What I’ve seen is people feel that they are the only ones – it is their individual suffering. When they come to treatment, they find out that they’re not alone. It is very much that connection.
DO YOU THINK ALL THE ONLINE INTERACTIONS DURING PANDEMIC LOCKDOWNS TAUGHT US HOW TO HAVE VIRTUAL ENGAGEMENT THAT IS MORE MEANINGFUL?
Lorena: Yes. While our outpatient programming was running well before the pandemic, I think it opened people’s perception of how we do things. It was very normalized. We were all forced to work from home, to communicate online, and it was a real opportunity to see that you can see your physician online, you can do therapy online, and for many, it actually makes it much easier. I think it has broken down some barriers for sure.
THERE’S SOMETIMES A NEGATIVE PERCEPTION ABOUT ONLINE TREATMENT. HOW WOULD YOU ADDRESS PEOPLE WHO HAVE CONCERNS ABOUT DOING VIRTUAL TREATMENT?
Lorena: That’s a really good question. The most important thing about treatment, regardless of whether it’s online or in person, is the person’s willingness to do the work. I think it’s easy to just sit back, not engage, don’t follow through – but then it’s not going to work. The same can be said for an inpatient facility. If you’re not willing to do the work there, it’s again not going to work.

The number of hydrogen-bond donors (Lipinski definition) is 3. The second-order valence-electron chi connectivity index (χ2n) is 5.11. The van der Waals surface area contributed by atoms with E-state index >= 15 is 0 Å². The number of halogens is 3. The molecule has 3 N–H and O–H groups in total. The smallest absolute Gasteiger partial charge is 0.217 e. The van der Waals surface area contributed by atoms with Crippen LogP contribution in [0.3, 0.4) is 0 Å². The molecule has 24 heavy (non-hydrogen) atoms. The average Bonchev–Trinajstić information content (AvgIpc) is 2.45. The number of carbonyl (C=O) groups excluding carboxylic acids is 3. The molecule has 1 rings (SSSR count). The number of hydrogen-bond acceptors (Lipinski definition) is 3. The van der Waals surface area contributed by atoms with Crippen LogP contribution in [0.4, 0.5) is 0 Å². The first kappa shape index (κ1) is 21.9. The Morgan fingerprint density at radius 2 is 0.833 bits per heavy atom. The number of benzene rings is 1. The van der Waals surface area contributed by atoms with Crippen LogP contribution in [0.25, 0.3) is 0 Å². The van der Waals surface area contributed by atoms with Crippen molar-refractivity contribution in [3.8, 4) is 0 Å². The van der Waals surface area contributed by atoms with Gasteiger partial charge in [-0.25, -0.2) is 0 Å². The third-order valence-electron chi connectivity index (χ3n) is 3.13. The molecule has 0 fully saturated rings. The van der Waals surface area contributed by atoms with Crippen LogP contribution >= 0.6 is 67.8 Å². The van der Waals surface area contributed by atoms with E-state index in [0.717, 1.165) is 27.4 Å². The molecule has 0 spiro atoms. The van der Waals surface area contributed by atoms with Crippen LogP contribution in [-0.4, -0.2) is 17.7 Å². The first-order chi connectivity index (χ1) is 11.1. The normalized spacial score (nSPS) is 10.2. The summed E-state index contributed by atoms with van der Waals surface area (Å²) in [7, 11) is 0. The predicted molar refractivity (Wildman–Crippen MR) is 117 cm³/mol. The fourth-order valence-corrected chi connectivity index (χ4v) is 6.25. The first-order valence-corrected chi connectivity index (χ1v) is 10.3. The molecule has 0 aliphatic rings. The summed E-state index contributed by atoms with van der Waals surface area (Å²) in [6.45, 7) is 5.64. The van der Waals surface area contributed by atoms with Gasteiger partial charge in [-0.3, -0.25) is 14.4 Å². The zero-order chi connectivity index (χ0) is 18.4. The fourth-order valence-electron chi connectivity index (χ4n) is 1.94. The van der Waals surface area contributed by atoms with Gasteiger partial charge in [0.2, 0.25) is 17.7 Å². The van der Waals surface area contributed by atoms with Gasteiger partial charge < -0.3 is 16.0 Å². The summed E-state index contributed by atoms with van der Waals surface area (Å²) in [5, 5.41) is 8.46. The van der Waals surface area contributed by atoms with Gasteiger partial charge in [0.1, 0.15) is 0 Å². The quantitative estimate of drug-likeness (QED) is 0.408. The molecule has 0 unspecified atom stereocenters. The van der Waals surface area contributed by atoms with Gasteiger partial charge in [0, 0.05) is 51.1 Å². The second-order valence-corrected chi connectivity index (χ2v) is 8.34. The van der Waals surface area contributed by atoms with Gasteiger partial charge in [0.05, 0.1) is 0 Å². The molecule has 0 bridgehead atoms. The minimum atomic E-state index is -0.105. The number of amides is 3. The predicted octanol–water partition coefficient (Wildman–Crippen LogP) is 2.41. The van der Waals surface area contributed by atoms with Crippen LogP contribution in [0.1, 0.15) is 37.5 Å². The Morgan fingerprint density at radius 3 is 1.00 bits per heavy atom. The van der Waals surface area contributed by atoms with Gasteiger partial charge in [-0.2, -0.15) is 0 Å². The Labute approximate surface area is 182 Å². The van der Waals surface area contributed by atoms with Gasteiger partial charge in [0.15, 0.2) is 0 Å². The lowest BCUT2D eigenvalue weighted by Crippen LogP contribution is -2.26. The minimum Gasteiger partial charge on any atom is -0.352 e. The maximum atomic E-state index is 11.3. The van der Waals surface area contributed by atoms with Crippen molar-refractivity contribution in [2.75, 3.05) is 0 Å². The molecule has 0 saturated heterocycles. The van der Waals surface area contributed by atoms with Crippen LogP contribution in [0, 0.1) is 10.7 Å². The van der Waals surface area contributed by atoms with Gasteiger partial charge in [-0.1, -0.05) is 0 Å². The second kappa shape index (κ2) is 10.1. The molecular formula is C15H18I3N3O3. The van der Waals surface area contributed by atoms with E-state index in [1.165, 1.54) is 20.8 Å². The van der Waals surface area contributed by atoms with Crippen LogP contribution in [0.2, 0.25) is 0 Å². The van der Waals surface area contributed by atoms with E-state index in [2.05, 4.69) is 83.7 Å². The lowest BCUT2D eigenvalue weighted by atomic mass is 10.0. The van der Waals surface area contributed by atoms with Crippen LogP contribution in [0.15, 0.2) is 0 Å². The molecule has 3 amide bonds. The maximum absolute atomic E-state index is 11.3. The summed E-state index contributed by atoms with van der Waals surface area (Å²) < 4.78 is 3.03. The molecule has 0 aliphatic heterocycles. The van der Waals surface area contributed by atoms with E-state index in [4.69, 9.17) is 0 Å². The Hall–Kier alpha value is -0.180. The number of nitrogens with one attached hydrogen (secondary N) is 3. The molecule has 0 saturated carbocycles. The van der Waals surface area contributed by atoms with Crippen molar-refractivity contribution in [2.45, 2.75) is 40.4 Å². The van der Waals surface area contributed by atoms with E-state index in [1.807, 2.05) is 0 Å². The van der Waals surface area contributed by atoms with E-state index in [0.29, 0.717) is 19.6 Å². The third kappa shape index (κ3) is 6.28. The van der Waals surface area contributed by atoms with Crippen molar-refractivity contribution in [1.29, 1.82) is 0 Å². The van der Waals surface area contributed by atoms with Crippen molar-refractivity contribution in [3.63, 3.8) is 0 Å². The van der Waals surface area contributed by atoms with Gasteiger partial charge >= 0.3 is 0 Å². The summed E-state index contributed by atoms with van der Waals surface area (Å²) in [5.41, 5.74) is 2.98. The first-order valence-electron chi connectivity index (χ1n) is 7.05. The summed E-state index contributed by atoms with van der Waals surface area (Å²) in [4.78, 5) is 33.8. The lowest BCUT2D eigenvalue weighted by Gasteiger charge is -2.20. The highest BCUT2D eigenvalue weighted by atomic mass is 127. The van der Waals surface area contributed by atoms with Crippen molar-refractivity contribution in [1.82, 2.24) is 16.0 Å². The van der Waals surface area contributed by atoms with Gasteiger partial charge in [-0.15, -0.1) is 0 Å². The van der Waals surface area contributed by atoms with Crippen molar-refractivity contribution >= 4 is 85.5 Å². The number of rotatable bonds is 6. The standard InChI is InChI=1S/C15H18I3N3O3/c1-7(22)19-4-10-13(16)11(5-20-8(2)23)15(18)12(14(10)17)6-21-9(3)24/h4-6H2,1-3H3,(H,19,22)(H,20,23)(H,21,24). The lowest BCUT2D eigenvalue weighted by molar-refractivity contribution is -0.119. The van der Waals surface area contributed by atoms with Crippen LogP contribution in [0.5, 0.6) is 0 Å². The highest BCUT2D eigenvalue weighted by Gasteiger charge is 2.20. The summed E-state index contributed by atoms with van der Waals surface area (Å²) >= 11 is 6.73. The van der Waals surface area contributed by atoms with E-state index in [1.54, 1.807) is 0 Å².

This is an amazing program with an amazing team. The clinicians are highly trained and skilled.
What is unique about our program and the care that we provide is that it is across the nation, reaching clients in their own homes where they can continue to live, potentially work if they’re able to, and be there for their families.
I think people would be surprised about the experience I shared, about what it looks like when people are completing the 8-week program, how the people in that program are talking to each other, and the support they’re providing each other. It was a beautiful thing to see.
The research supports that IOPs are very effective. Overwhelmingly we are seeing a decrease in symptomology related to depression, a decrease in symptoms in cravings for substances. But again, you’ve got to be willing to do the work. And the question is, are you willing to do the work?
THE CLICHÉ OF THERAPY – THE COUCH, THE SILENT THERAPIST – IS VERY FAR FROM THE REALITY. WHAT IS THE EXPERIENCE OF TREATMENT, BOTH ONLINE AND IN PERSON, REALLY LIKE?